For the first time ever researchers at Lund University in Sweden have managed to carry out successful experiments involving the injection of so-called nanowires in the brain.
The scientists hope that it will be possible to insert nanoscale electrodes to study learning and memory functions and to treat patients suffering from chronic pain, depression, and diseases such as Parkinson's.
But it is not known what would happen if the nanoelectrodes would break away from their contact points.
The nanowires resemble in size and shape the registration nodes of electrodes of the future.
Thus, the researchers investigated this 'worst case by injecting nanowires in rat brains and found that the brain 'clean-up cells' (microglia), take care of the wires.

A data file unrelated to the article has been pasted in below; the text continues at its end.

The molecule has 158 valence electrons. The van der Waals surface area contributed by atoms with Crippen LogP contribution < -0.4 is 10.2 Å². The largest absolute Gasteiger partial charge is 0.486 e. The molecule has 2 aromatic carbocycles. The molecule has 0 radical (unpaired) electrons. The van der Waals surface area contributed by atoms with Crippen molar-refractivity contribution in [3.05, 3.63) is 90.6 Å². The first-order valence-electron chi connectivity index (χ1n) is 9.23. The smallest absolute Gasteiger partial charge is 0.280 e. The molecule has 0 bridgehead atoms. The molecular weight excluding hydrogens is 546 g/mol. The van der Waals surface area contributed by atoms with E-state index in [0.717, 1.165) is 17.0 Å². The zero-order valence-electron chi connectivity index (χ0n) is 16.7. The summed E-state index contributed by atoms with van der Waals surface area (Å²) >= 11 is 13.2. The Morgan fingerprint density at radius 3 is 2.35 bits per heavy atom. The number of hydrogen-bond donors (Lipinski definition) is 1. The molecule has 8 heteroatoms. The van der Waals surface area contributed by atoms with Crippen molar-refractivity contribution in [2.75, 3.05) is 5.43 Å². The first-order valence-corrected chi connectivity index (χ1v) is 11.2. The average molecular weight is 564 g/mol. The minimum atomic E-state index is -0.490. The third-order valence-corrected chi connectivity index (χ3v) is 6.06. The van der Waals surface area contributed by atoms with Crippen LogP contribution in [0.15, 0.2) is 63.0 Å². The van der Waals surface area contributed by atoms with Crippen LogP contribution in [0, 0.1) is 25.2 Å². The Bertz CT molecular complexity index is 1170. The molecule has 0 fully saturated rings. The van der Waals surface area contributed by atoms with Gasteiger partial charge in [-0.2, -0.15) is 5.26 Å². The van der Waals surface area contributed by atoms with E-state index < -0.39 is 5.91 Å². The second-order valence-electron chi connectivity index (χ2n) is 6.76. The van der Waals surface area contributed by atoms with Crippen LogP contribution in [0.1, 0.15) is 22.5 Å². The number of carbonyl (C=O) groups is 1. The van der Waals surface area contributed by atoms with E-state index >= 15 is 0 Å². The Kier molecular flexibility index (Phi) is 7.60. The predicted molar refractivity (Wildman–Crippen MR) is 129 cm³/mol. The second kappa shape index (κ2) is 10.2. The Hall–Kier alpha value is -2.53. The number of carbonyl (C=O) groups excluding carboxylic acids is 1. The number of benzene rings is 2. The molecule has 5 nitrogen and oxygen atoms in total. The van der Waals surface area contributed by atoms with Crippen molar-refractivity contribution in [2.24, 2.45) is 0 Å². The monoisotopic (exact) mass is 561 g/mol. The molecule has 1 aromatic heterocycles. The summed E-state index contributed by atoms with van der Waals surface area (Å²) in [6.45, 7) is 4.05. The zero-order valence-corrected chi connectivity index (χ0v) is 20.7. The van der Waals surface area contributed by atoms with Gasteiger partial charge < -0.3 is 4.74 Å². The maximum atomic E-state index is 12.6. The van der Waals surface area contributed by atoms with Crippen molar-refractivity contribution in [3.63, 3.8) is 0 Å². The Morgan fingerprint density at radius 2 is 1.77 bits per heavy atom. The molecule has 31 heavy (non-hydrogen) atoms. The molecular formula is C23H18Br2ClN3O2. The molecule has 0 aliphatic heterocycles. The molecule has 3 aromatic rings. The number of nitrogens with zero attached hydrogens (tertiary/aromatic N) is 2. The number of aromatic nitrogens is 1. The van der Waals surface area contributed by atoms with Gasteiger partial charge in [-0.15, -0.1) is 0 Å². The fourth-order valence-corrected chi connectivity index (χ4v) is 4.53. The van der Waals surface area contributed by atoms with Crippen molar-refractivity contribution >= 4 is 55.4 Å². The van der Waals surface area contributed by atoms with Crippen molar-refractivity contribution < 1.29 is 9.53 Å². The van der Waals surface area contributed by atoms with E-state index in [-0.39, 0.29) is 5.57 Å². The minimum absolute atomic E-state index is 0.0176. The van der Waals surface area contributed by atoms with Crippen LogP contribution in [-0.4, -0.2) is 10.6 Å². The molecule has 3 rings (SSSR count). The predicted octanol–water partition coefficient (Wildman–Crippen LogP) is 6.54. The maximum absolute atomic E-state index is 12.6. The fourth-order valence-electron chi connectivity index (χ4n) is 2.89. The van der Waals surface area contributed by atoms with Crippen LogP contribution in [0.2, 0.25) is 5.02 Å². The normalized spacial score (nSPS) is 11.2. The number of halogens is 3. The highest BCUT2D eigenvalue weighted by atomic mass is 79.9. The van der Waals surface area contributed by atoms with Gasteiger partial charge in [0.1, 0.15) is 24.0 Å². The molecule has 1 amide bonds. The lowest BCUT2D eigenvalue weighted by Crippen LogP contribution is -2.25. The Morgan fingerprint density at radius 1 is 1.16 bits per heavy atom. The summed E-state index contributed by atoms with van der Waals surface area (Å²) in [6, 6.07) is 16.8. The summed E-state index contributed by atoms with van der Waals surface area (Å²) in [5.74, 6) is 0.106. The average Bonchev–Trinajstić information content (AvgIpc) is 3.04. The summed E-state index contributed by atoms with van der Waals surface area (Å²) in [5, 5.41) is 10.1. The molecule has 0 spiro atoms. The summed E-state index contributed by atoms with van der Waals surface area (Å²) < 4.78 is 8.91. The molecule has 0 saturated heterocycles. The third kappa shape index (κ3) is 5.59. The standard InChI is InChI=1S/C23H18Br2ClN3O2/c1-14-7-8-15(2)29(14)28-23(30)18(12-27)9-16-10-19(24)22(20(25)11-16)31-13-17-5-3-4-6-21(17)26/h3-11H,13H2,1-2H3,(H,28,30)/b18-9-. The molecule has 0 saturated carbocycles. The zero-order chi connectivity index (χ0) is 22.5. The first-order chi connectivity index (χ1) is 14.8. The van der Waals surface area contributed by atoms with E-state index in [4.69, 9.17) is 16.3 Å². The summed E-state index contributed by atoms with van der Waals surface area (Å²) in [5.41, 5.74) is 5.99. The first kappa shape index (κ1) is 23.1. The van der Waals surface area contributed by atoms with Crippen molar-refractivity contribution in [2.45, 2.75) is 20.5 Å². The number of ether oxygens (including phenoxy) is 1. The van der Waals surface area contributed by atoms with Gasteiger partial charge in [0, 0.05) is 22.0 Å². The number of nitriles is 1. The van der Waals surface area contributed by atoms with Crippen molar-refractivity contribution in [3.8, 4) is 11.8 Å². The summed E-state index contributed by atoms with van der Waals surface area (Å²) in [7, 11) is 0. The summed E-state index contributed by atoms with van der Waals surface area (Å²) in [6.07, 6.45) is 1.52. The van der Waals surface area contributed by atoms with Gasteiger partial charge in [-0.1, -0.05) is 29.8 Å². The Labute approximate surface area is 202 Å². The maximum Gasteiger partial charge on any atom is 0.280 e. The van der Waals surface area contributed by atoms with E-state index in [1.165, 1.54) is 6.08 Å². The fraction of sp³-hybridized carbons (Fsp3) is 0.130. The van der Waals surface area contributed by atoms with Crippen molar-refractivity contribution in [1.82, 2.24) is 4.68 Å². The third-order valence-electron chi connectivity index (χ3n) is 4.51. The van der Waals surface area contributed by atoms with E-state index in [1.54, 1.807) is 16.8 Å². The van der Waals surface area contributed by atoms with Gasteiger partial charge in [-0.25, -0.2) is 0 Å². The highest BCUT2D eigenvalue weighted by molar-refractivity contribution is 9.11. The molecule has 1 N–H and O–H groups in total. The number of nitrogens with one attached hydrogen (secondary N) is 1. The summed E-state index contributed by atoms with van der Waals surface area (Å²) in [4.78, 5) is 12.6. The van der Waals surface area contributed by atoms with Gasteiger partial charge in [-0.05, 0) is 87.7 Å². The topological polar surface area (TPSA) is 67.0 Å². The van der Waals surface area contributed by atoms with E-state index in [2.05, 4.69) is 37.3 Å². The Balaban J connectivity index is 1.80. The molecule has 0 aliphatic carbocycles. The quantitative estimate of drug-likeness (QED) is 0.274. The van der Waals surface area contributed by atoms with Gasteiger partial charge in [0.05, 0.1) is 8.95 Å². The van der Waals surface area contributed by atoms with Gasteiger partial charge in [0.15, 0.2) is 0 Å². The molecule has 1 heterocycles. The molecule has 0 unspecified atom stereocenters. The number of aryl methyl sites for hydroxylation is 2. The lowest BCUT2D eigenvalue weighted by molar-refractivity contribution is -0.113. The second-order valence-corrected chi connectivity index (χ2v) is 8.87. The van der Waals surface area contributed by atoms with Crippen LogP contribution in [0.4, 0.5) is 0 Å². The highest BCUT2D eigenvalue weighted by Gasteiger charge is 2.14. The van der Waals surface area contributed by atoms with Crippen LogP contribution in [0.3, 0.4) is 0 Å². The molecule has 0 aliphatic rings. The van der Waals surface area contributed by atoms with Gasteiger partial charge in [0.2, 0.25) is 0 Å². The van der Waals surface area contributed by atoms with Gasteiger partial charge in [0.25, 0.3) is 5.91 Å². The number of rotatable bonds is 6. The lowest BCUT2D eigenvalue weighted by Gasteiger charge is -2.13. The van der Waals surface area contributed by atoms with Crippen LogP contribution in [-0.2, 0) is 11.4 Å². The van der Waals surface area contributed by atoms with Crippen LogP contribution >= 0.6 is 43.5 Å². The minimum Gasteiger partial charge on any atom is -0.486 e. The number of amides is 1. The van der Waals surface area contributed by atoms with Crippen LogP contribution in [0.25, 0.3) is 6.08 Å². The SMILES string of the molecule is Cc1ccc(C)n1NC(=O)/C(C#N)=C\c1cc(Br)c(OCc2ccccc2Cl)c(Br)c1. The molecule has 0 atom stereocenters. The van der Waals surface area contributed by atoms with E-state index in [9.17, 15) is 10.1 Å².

After twelve weeks only minor differences were observed between the brains of the test group and the control group.
"The results indicate that this is a feasible avenue to pursue in the future. Now we have a better base on which to develop more advanced and more useful electrodes than those we have today," explained Christelle Prinz, lead author of the study.
Electrodes are already used today to counteract symptoms of Parkinson's disease, for instance. Future nanotechnology may enable refined and enhanced treatment and pave the way for entirely new applications.
One advantage of nanoscale electrodes is that they can register and stimulate the tiniest components of the brain.
"Together with other findings and given that the number of microglial cells decreased over time, the results indicate that the brain was not damaged or chronically injured by the nanowires," Christelle Prinz concludes.
The findings are published in Nano Letters.